OBAMACARE NOVEMBER 26, 2013
Obamacare critics on the right think they have a new issue. They are calling it “provider shock.” Thanks to the new health care law, these conservatives say, insurance companies are limiting beneficiaries to small groups of doctors and hospitals. As a result, people who depend on these professionals and institutions will have to seek treatment elsewhere—and, inevitably, get substandard care.
When conservatives make these arguments, I imagine they have in mind stories like this one, from the Los Angeles Times:
In a major shift in health-care benefits likely to be followed by others, PacifiCare Health Systems Inc. today will unveil an HMO that will limit members' choices to a relatively small network of doctors and hospitals. … members who enroll in the plan, called Value Network, will have available to them about one-third of the hospitals and one-half of the doctors of a standard HMO. Altogether, there are 300 hospitals and 250 medical groups in California. Value Network members who use providers outside the slimmed-down network generally will have to foot the bills.
If you’re a fellow health policy geek, then you may have guessed the punch line. This article isn’t from 2013. It’s from 2002. And it’s a reminder of the essential truth here. Insurance companies have been using limited provider networks for a long time. It's how they conducted business before Obamacare came along and, for better or worse, it's how they'll conduct business now that Obamacare is law.
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Maybe a little history would put this issue in its proper context. Once upon a time, most insurance carriers would pay for care provided by pretty much any person or facility with a license. But that got expensive and, by the 1980s, insurers responded by reducing what they would pay for services—and then limiting beneficiaries to networks of doctors and hospitals willing to accept these lower fees.
The change was not particularly popular. At the time, Americans were not accustomed to such restrictions on where they got their medical care. In response to the consumer and political backlash—a backlash that providers happily supported—insurers started offering plans with looser restrictions. Mostly these were preferred provider organizations (PPOs), which allowed beneficiaries to seek care out of network as long as they were willing to pay more for each visit and service. But provider restrictions never went away entirely and frequently negotiations over the terms led to very public disputes, as Paul Fronstin, from the Employment Benefit Research Institute, pointed out via e-mail:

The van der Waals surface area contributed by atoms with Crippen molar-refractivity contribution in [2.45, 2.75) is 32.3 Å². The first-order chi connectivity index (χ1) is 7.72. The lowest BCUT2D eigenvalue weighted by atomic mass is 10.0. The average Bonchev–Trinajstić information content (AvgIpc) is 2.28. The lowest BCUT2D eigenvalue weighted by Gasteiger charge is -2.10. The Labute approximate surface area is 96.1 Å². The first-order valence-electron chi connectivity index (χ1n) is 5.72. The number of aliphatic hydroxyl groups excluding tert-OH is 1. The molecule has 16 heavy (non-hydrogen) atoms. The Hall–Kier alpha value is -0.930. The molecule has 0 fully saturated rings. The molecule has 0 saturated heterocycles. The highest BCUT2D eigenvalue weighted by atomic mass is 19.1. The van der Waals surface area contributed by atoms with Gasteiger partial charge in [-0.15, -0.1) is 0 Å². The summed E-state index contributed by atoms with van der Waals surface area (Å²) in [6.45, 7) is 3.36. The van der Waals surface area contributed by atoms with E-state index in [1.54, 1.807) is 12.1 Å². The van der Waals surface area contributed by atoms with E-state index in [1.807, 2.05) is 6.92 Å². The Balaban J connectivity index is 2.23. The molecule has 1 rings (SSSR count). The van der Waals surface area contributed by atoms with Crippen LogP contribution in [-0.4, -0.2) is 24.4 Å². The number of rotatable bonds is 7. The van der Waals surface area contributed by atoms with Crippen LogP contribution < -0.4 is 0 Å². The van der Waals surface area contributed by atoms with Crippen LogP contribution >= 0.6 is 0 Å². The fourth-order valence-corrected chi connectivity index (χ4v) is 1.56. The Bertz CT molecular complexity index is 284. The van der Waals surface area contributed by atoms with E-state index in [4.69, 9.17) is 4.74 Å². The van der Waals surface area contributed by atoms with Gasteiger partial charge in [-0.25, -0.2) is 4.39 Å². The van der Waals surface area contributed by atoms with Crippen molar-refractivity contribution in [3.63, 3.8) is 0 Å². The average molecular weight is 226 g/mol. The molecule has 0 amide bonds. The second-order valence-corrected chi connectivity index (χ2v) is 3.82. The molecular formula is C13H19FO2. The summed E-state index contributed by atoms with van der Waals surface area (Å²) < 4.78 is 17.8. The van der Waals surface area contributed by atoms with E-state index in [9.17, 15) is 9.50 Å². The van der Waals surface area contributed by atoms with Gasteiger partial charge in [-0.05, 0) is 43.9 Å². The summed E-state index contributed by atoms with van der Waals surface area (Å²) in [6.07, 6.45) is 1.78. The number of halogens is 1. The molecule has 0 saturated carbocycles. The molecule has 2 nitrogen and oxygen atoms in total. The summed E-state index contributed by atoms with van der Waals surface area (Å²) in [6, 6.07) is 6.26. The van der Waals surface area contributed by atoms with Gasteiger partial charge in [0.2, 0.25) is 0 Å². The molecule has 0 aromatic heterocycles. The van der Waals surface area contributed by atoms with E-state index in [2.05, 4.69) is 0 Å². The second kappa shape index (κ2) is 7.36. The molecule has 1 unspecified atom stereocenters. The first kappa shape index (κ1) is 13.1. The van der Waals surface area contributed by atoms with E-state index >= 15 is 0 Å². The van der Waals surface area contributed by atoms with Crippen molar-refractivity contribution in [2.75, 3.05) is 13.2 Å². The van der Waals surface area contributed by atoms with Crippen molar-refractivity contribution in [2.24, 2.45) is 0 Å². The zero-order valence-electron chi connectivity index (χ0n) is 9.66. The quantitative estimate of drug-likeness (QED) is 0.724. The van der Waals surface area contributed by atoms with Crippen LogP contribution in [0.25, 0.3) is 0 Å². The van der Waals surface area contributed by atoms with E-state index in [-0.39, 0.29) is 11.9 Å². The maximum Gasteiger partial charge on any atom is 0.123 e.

There have been numerous stories over the last decade of usually health plans dropping a large provider group because the provider group wouldn't accept the rates, or less-usually a provider group walking away from a health plan because it didn't like the terms. Often the two would come to terms after some period of continued negotiation once the contract expired and the news hit the fan, so to speak.
More recently insurers have shown renewed interest in tighter networks, sometimes through what's known as "tiered network" plans that operate as a sort of hybrid between HMOs and PPOs. (These plans allow people to get care out of network, but only at much higher out-of-pocket costs than more traditional PPOs would require.) And it appears the Obamacare exchanges have lots of these plans.
While I haven't seen definitive nationwide data, a report from the Center for Healthcare Transformation and Research found that, on Michigan's new exchange, the majority of options are "limited or network plans." In California, where narrow networks have gotten a great deal of media attention, the plans Blue Shield is offering will allow access to just 36 percent of the physicians available in Blue Cross employer plans, according to the L.A. Times. And when McKinsey and Company surveyed 16 state exchanges earlier in the year, it found that about half the plans had narrow networks, according to an article in Modern Healthcare magazine.
But Obamacare's relationship to this trend is more complicated than it might seem. On the one hand, the law has introduced volatility into the insurance market, potentially emboldening insurers who were contemplating tightening networks already. As Karen Pollitz, a senior fellow at the Kaiser Family Foundation, explained via e-mail:
Without question, some insurers took this opportunity—when things are changing and so the old ways of doing business could be shaken up—to offer new, tighter, cheaper network designs. And probably without a clear idea as to what impact it might have on patients. Also without question, some hospitals and doctor groups took this opportunity to take a tougher bargaining stance and demand higher payments from insurers to join their networks, betting the insurers couldn’t live without them, and the insurers called their bluff. It’s not obvious providers knew clearly what the patient impact would be, either.